Myanmar’s northern regions are subject to the climate variability that monsoon Asia is experiencing. Water stress increases, disrupting the supply in places that had never experienced any shortages. The short film Everyday Needs shows the solidarity of two water vendors that donate it to those most in need.
Africa’s largest island is facing a serious humanitarian emergency. Drought and sand storms have unleashed one of the worst food crises in the history of a country with endemic deficiencies in water infrastructures and with a governance that is incapable of adequately managing the territory. The short film Where to go?, finalist at the We Art Water Film Festival 5, provides direct evidence of a crisis that threatens to kill more than a million people.
Lack of water, poor quality of parched pastures and inefficient governance underlie most ethnic and religious conflicts in the Sahel region. In the so called African “hunger belt”, it is clear that the attainment of the SDG 6 is essential to attain all other goals, especially SDG 16: peace, justice and strong institutions. An achievement that will enable the planet to envision a much better future.
The last herders survive in Mongolia, victims of globalization and climate change. Most of them have migrated to the capital, taking their yurts, tarpaulin dwellings where they live without running water, electricity or sanitation. Water Trolley, the short film by Toguldur Chuluunbaatar, finalist of the micro-documentary category at the We Art Water Film Festival 5, shows us a child’s daily fight to provide his family with water in one of Ulan Bator’s marginal neighborhoods.
The acceptance of sustainability as an economic asset is spreading among companies. It transforms the concept of social responsibility and brings economy closer to citizens. Water use efficiency is increasingly present in sustainable business growth strategies and is critical to attain the SDGs.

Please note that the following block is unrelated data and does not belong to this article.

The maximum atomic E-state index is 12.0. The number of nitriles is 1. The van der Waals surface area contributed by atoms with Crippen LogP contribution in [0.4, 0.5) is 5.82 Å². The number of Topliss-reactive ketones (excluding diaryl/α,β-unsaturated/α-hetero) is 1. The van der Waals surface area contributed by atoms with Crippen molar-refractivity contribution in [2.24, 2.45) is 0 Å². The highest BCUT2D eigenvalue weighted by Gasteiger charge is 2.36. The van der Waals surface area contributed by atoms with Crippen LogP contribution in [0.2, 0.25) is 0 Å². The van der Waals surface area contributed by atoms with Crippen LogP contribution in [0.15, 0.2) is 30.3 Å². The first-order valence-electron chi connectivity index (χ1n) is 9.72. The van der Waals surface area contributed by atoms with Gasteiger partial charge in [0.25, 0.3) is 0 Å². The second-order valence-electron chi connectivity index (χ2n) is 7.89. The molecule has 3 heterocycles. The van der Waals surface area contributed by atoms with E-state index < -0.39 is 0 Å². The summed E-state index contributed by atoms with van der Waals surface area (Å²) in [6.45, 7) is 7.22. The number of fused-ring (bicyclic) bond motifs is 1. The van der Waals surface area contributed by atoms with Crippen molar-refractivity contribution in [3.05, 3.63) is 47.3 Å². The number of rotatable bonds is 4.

When is a country known to be water efficient, and is its agriculture, industry or urban supply water efficient? The attainment of the SDG 6 by 2030 forces us to provide an answer to these questions. UN Water has developed certain indicators to help manage water efficiency and also to understand it.
Statistics have overlooked them until now, but they are the closest to people. Scattered trees have been crucial for rural economies and vital for the survival in arid regions. We now have tools to know more about them and corroborate their importance in the environmental balance, the fight against desertification and soil management.
The projects of the Foundation in India have helped to save and improve the crops of more than 90,000 farmers in the areas affected by droughts and the uncertainty of monsoons. They are the ones who are most affected by the climate crisis, social neglect and the yoke of monoculture. They have been provided with water, but most of all what they have received is the capacity for self-management and efficiency, the base to face a sustainable and fair future. This experience must be universal.
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